As I was nearing my hotel a woman on a bicycle in the bike lane on the very busy Ring Road pulled alongside me and started to talk. I wasn't quite sure what she was after so I did my best to understand but finally just kept going ahead. At an intersection she pulled across my path and stopped. She reached in her bike basket and pulled out a bag. In it was a collection of homemade porno DVD's and she was trying to sell them to me. I got a good laugh out of that one and kindly thanked her but declined. She smiled and rode on.

I've grown quite accustomed to getting business class upgrades these past few years, but the availability of them dried up when the economy began to recover and companies willing to pay for their employee's wellbeing started to pay full fare. It's never a good sign when my upgrade has not cleared by the time I check in, and sure enough it wasn't on this day. But I asked at the gate and lo and behold I'd hit the jackpot again - upstairs seating on the big bird. It was only after saying "hello" to flight attendant I recognized from my last trip and "son of a gun" to the couple that had been next door to me at the hotel that I realized my prize came with a price - I had a backwards facing seat. When United refurbished the business cabins on their 747's they installed forward and backwards facing pods – more seating in the same space. The upside was a lie-flat bed, the downside; well I wasn't sure if there was one. At least not until the plane took off and I was reminded of a trip I took to the Denver 6 Flags with Gwynn. A trip on which I learned on multiple high speed roller coasters that my inner ear (and by association my stomach) didn't like moving in that manner. Sure enough as we rose and put the Capital Airport behind us, all I could think of was that nauseating swinging Viking boat at Cliff's Amusement Park in Albuquerque where I swore I'd never do it again. Thankfully my desire to vomit ceased once we reached cruising altitude. And I was fine all the way until landing when I had to grit my teeth and stare at the floor because glancing out my row mate's window and seeing the Earth swaying from side to side brought the sensation right back.

I managed to make it home more or less on time after sitting in the lounge in SFO for four tedious hours and then on the tarmac for an one more. My Lovely Wife was dutifully waiting for me and we caught up over our traditional dinner at Flying Star, Pasta Pomodora for her and a Rancher's Melt for me.

And for now I'm settled into a life of desert domesticity at least for the next month - feeding horses and riding my bike in the morning while working China hours in the evening. I’ve sent My Lovely Wife off to the jungles of the Southeast and now it’s just me and Ted. I got to see a crystal clear waxing crescent moon setting over the trees out back and I rescued a snake from my neighbor’s dog by putting it in a tree. Don’t ask, the mechanics of that were even odder than you can imagine. It’s good to be home.

Thursday, June 10, 2010

Beijing Part Five - A Day at the Zoo

My daughter Aidan’s trip back in March was constrained by real-world responsibilities. Not so much my work – no one seems to care if I’m around these days – but rather by her graduate school schedule. There was an extra day in the mix but we agreed that it was probably in her best interest to have a day back in the US before going back to school. And on our last day, she and I of course woke up to the biggest orange sandstorm of the year and so our time was even further reduced. Gwynn did not have this problem, her school year was over and so the constraint fell more to my schedule. But, we were able to take one extra day, and that day was dedicated to the zoo.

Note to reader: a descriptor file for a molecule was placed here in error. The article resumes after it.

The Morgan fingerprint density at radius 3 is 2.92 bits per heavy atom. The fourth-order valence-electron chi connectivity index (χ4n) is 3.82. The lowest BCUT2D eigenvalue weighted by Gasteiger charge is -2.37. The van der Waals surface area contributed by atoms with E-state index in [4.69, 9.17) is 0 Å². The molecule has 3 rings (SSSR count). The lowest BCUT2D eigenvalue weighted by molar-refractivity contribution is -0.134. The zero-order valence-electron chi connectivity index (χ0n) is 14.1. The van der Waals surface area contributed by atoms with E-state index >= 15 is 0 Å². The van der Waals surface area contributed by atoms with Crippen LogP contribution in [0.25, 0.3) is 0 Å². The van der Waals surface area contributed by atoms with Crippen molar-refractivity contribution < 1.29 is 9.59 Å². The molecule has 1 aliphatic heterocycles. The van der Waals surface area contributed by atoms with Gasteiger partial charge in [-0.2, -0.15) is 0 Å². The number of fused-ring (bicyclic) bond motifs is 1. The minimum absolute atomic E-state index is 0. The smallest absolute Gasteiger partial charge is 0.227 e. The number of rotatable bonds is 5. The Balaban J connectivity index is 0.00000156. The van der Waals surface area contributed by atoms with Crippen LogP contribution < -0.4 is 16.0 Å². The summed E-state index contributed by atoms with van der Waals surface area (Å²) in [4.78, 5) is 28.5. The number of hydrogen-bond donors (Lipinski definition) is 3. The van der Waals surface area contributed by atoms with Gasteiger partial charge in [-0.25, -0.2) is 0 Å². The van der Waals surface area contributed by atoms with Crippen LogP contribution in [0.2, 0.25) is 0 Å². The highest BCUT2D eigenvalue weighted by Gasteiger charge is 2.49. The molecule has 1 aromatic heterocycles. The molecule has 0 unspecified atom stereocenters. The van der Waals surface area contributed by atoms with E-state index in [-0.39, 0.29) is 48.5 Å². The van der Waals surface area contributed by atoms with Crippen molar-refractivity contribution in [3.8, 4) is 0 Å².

Both of my kids are “zoo people” and I’ll admit that I am one too. While I think that they are certainly not the best thing I the world for the animals, they are what they are and not going to them isn’t going to make them go away. Rather I think our patronage allows the zoo management to make the best of the fact of their existence. More money can equal better care and conditions, at least in the right hands. I’ve been to zoos all over the US and to several in China. In general our zoos are okay. In general Chinese zoos range from okay (Shanghai) to deplorable (Dandong) to inexplicable (the Harbin Siberian Tiger Preserve.) Until Gwynn proposed the visit, I didn’t even know that Beijing had a zoo, and an aquarium to boot (world’s largest “inland”, of course). I did the research in the guide book assuming that they couldn’t be too far off base with something as basic as a zoo but of course they were, taking a snarky approach about “teaching children that shrimp don’t have to swim in garlic sauce” and by missing the subway station that is right outside the main entrance. I’ll give them the latter, the subway around here changes hourly.

We decided to treat ourselves to a taxi, having ridden far too many miles below ground on this trip. After 7 days, the last two roasting in the capital city, the thought of sitting for the ride to the other side of town was very appealing. The route took us through the heart of the city, even allowing us to sit a long time in bumper to bumper traffic in the center of Tiananmen Square. Our destination was just beyond the historic district and was originally the wild animal park of the last empress. It took about an hour, we paid and went in.

The main attraction naturally is the collection of Giant Pandas and most of the people we walked in with headed straight there. We opted to take the long route and so went off to the left just inside the entrance. The first thing that struck me was the beauty of the grounds – shady winding asphalt lanes neatly framed in brick. And the roads were spotless. Overhead tall, leafy trees provided enough shade to make the walk cool and friendly. There were not many patrons in this part of the park, mostly elderly sitting on benches visiting in the morning light. We toured the Reptile House and honestly the worst thing you could say about it was that the building was a bit shabby. The animals though had roomy, clean cages with clear water and no trash.